Wednesday, 29 June 2011

The Wizard of Oz & Cast Interview - Part 2

Welcome back to Access London, thank you once again for your continued support for disability access and awareness.

Today's post is the last in our 2-part series on Andrew Lloyd Webber's, The Wizard of Oz at The London Palladium.

Before Wizard hit the stage at the Palladium, there was a massive investment in the disabled access to this iconic venue. This is obvious in the newly decorated access corridor which is accessed next to the main entrance steps to the theatre on Argyll Street. There is a new lift which can take a mobility scooter or wheelchair, carer/companion and a member from the front of house team to the stalls level in the theatre. There are a couple of fairly shallow slopes along the way but, apart from those, it is level and flat access all the way to the back of the stalls.

The stalls themselves are on a slightly steeper rake (although certainly not the steepest I have seen at a London theatre). There are several spaces for wheelchairs at the back of the stalls where a carer/companion can sit in the same row. Or, if you can transfer out of your chair, any aisle seat in the stalls in accessible to you. Wheelchairs and scooters can be stored at the back of the stalls and someone can bring them to you at the end of the show. If you would like a drink at the interval, this too can be arranged to be brought to you at your seat. There is also an accessible toilet in the area that the wheelchairs and scooters are stored during the performance.

This is a fantastic night out for the whole family, kids young and old! It sees the winner of BCC1's Over The Rainbow, Danielle Hope, in the role of Dorothy (with the runner up, Sophie Evans playing Dorothy every Tuesday) and also Michael Crawford's return to the West End stage. For more information about the show itself, please scroll down to yesterday's post where you can also read an interview with Sophie Evans.

Access London has been lucky enough to catch up with a couple of cast members from Oz and today's Q&A is with Paul Keating who plays Hunk and The Scarecrow....

AL: How did you get the part of the Scarecrow? Was it a long audition process?
PK: I first heard about Wizard of Oz coming to the West End when I was asked to play the Scarecrow in a short workshop of the new script, nearly a year before the West End opening. The workshop lasted a week and was held at The Really Useful Group's offices in Covent Garden. The Director, Jeremy Sams, asked for me - although we'd never worked together before, he'd seen me in a couple of other shows. It was no guarentee of being in the final production, but flattering to be asked. Some months later, when auditions began for the West End cast, I was asked to come and do a couple of movement calls with Arlene Phillips. I think in the space of 10 days I did 2 dance calls and also had to sing for Andrew Lloyd Webber and the team (most of who had seen me in the workshop). A day or two later, I was offered the part.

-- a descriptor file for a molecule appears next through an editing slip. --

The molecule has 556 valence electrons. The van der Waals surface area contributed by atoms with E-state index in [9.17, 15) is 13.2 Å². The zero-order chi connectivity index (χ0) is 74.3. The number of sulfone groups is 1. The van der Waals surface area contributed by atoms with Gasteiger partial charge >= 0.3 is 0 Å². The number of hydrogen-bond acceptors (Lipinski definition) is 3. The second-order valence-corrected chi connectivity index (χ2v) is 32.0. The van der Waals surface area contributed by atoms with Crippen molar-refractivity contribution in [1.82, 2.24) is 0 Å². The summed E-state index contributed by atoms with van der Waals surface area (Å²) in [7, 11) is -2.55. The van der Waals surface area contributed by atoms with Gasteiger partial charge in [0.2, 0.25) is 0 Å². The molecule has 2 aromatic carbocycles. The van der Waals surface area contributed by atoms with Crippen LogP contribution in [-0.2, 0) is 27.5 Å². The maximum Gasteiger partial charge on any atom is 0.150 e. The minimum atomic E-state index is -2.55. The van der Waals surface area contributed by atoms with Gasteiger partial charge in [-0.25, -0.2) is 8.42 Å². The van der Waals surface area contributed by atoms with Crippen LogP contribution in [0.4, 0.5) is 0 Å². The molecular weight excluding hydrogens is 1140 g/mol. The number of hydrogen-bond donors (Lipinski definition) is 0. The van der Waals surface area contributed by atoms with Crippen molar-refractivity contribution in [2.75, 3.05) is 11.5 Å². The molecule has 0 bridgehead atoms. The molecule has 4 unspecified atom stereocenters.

AL: The Scarecrow's costume in the production is fantastic. How long does it take to get ready and in make-up?
PK: It's a quick change for me. I only have about 7 minutes to get out of Kansas costume and wig and into Scarecrow costume and make-up. It's got quicker with practice but, there's no time to relax. The make-up ladies who do my face for me are amazing. They make a possibly stressful moment feel calm and fun.

AL: Just as in the film version of Oz, the actors playing the Scarecrow, Tin Man and Lion also play Dorothy's family in Kansas. Does the rest of the production stay fairly true to the film or were you given the freedom to adapt things?
PK: I was given complete freedom to recreate the role which was brilliant. I read the book and liked the idea that the Scarecrow is only a matter of days old. I have tried to make him like Bambi - bounding around with energy and enthusiasm. I don't think he's stupid at all, just rather naive and unworldly. Jeremy, the director, has always been supportive and steered me in certain directions, but from my point of view I have felt able to do my own thing.
In terms of the production, I think the creative team have been really imaginative and inventive. There's lots of new things to enjoy in the show, but fans of the film won't be disappointed either, as the iconic moments we all know and love remain.

AL: The cast of Oz range from those who have been working in the business for many years to those whose first professional role this is. What is it like working in a company like this?
PK: I love it. There's always lots to learn when you're surrounded by people with more experience. It's also nice to feel you can offer support to those who are a bit newer to it all. I can certainly relate to Danielle, who has been thrust into the limelight. My first role was the title role of the West End production of Tommy, it was a baptism of fire. I hadn't been to drama school either and was picked from a series of 12 auditions. I loved it but was rather like a rabbit in the headlights alot of the time. She has so much maturity, confidence and skill, I'm a little bit in awe of her. I wish I had had a bit more of that when I was starting out at age 19.

AL: What is it like working on an Andrew Lloyd Webber production?
PK: It's a very exciting experience. There's a well-oiled machine at work from the very start, ensuring things run as smoothly as possible. They've so many productions under their belt at RUG that I have felt more confident than ever before that I am in a musical with the best possible chance of succeeding - commercially and artistically.

AL: If you could play any role(s) in musical theatre, what would it/they be?